Participants in Alcoholics Anonymous and other 12-Step programs are encouraged to seek spiritual growth and connection with their “higher power.” There has always been controversy about this “religious” aspect of AA and is often cited as the reason that AA is rejected both by mental health professionals and by new people going to their first AA meeting. To resolve this, we can ask that same essential question: does it work? Spiritual development works. It is a process that leads the person beyond their constricted identity as an “addict” filled with self-centered fears and opens them to deeper aspects of their nature and innate potentials. The founders of AA discovered this for themselves and passed it on to others. The question becomes how to develop spiritually. The 11th Step overtly asks the person in recovery to seek “conscious contact” with God through prayer and meditation. AA itself has prayer in meetings, but meditation is not taught. In the author’s experience, people in AA seek out meditation retreats in both their own religious tradition and in foreign meditation traditions.

Meditation is of course not the only path of spiritual development. Other paths include service, social action, aesthetics, ceremony, knowledge, physical training, devotion (Schaub & Schaub, 1997). The cultivating of the meditative state, however, in which the body and the personality quiets, and the mind is able to become subtler and more harmonious, is central to all the spiritual paths.

Cautions With Meditation

Cautions With Meditation

Meditation needs to be thoroughly practiced and understood by the counselor before it is introduced to a client. This is especially true of creative meditation and imagery. It is the most evocative form of meditation and can rather quickly bring up thoughts and feelings and images from all levels of consciousness. The development of proficiency and insight in meditative states on the counselor’s part requires a knowledgeable and ethical teacher.

In addition, teaching meditation without an integrating framework of psychological and spiritual development is shortsighted (Shapiro, 1994). Meditation without a framework may produce calmness but will not produce the kinds of healing and spiritual developments that are possible. In western psychology, Roberto Assagioli’s psychosynthesis (1965) and Ken Wilber’s spectrum of consciousness (Wilber, Engler & Brown, 1986) offer psychospiritual frameworks for development through meditation.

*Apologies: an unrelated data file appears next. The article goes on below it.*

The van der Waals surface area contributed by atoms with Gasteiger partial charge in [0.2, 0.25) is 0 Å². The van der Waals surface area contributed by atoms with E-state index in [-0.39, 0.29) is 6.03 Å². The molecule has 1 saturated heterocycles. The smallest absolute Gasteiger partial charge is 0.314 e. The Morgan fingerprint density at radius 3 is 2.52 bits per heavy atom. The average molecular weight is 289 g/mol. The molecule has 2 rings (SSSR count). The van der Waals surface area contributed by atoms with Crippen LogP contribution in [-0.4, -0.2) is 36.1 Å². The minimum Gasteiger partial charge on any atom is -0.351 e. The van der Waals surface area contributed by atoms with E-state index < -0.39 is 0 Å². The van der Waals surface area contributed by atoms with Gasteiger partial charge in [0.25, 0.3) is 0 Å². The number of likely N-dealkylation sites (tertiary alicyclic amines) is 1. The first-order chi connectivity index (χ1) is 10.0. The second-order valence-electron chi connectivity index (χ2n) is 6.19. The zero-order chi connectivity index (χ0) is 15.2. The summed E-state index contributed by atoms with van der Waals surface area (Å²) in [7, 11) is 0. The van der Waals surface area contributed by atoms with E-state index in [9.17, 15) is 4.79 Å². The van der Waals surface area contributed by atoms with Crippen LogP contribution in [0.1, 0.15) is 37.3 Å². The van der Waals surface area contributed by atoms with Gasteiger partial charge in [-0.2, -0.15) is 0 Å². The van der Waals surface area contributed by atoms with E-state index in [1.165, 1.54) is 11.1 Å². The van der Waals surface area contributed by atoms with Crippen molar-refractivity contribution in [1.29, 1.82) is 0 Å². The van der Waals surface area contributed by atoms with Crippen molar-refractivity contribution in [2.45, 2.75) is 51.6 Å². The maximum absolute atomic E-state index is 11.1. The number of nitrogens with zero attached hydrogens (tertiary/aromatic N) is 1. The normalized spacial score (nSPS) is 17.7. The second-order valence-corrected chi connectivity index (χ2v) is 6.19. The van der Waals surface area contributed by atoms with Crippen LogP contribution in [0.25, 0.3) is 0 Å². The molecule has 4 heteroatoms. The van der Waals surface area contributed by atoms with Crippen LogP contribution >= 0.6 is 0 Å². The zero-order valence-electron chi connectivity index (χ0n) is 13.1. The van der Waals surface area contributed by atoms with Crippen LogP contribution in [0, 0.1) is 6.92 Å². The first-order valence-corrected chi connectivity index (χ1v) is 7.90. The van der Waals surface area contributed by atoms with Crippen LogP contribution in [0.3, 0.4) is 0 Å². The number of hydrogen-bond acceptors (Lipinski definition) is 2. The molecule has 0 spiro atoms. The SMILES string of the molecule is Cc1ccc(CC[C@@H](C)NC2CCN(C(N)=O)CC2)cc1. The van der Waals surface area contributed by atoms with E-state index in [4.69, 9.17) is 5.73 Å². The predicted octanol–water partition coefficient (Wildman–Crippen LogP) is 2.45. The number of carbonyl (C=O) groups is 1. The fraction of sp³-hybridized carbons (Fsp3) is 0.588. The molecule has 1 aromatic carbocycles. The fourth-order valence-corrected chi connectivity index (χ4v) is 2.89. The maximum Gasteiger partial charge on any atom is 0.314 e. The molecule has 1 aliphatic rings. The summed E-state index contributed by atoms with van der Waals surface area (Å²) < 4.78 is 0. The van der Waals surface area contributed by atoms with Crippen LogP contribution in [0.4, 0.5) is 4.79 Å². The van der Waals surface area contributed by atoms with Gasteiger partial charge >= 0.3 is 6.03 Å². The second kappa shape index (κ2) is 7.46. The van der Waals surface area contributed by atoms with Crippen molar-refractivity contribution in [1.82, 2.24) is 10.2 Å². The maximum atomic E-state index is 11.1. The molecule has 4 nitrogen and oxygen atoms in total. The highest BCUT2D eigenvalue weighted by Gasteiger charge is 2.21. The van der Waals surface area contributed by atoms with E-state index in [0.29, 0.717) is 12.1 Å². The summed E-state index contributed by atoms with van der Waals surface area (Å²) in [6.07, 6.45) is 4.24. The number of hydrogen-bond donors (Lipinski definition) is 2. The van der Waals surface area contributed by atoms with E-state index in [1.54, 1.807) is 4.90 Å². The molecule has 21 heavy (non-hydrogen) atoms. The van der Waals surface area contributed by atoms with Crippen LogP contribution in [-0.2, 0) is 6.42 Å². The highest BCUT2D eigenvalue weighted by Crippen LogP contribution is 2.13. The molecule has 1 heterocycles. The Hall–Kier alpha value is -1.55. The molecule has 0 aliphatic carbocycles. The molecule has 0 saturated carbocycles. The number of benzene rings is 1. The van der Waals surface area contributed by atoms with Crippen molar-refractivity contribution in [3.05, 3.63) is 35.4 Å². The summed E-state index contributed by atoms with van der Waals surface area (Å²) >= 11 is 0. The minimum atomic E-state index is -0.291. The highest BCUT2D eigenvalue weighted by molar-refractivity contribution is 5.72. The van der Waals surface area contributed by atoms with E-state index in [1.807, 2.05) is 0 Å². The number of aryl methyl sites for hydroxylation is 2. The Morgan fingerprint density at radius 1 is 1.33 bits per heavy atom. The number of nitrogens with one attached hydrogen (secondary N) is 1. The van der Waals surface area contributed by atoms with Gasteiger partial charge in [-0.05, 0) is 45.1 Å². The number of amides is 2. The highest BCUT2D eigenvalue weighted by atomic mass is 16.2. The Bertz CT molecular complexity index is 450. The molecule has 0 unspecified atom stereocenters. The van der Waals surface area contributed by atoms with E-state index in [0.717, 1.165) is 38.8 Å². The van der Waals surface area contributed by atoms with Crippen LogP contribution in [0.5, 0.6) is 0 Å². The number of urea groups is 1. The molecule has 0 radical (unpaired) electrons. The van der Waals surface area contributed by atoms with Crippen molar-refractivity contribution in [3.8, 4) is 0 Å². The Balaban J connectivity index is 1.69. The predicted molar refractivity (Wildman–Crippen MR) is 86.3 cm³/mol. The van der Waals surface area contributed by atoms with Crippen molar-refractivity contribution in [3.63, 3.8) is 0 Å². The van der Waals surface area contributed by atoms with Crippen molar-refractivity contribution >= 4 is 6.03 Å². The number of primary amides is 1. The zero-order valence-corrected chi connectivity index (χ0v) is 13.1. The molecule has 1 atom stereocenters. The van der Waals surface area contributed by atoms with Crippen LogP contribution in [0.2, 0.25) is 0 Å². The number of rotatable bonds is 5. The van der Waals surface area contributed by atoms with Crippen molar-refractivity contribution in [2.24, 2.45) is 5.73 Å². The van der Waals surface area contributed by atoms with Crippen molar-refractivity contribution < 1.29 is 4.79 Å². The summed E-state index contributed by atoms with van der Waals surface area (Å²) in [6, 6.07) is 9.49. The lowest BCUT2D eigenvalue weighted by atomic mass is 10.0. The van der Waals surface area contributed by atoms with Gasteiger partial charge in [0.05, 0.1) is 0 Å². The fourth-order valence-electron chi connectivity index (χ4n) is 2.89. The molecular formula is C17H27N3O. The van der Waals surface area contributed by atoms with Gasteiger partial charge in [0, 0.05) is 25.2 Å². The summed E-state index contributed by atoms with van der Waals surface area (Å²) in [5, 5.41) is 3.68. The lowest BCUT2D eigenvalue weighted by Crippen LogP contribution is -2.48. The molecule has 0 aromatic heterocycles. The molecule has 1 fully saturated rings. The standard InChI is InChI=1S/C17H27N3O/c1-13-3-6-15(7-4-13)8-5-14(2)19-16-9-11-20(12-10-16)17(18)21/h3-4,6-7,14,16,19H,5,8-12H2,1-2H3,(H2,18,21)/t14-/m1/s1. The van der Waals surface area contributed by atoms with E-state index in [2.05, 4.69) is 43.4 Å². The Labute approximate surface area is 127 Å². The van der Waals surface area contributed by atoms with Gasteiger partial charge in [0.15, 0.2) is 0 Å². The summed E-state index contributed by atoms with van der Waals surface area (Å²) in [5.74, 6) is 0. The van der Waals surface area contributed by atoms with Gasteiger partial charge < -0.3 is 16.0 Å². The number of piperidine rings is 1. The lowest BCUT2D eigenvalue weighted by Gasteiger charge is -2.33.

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Benson, H. and Wallace, K. (1972). Decreasing drug abuse with transcendental meditation. Drug Abuse–Proceedings of the International Drug Abuse Conference, Boston. 369-375.

Fahrion, S., Walters, E., Coyne, L. and Allen, T. (1992). Alterations in EEG amplitude, personality factors, and brain electrical mapping after alpha-theta
brainwave training: A controlled case study of an alcoholic in recovery. Alcohol Clinical and Experimental Research, 16(3), 547-552.

Kabat-Zinn, J. (1990). Full catastrophe living. New York: Delta.

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Marlett, G.A. and Marques, J. (1977). Meditation, self-control and alcohol use. In Eds. R. Stuart and B. Stuart, Behavioral self-management: Strategies, techniques, and outcomes. New York: Brunner/Mazel. 117-153.

Schaub, B. (1995). Imagery in health care: Connecting with life energy. Alternative Health Practitioner, 1(2), 45-47.

Schaub, R. (1995a). Meditation, adult development and health. Alternative Health Practitioner, 1(3), 205-209.

Schaub, B. and Schaub, R. (1997). Healing addictions: The vulnerability model of recovery. Albany: Delmar.

Shapiro, D. (1994). Examining the content and context of meditation. Journal of Humanistic Psychology, 34(4), 101-135.

Wilber, K., Engler, J., & Brown, D. (1986). Transformations of consciousness. Boston: New Science Library.

This article was originally published by the Synthesis Center, and this work also appears in Meditation: Increasing peace in recovery, in Meditation and Wellbeing, B. Prasad & S. Kapoor (Eds.), Icfai University Press, Hyderabad, India. Schaub, R. (2007)

By Bonney & Richard Schaub

Bonney has an M.S. from Adelphi University as a clinical specialist in adult psychiatric/mental-health nursing and is a board-certified Nurse Coach. Richard has an M.S. from Hofstra University in rehabilitation counseling and a Ph.D. from St. John’s University in counseling psychology.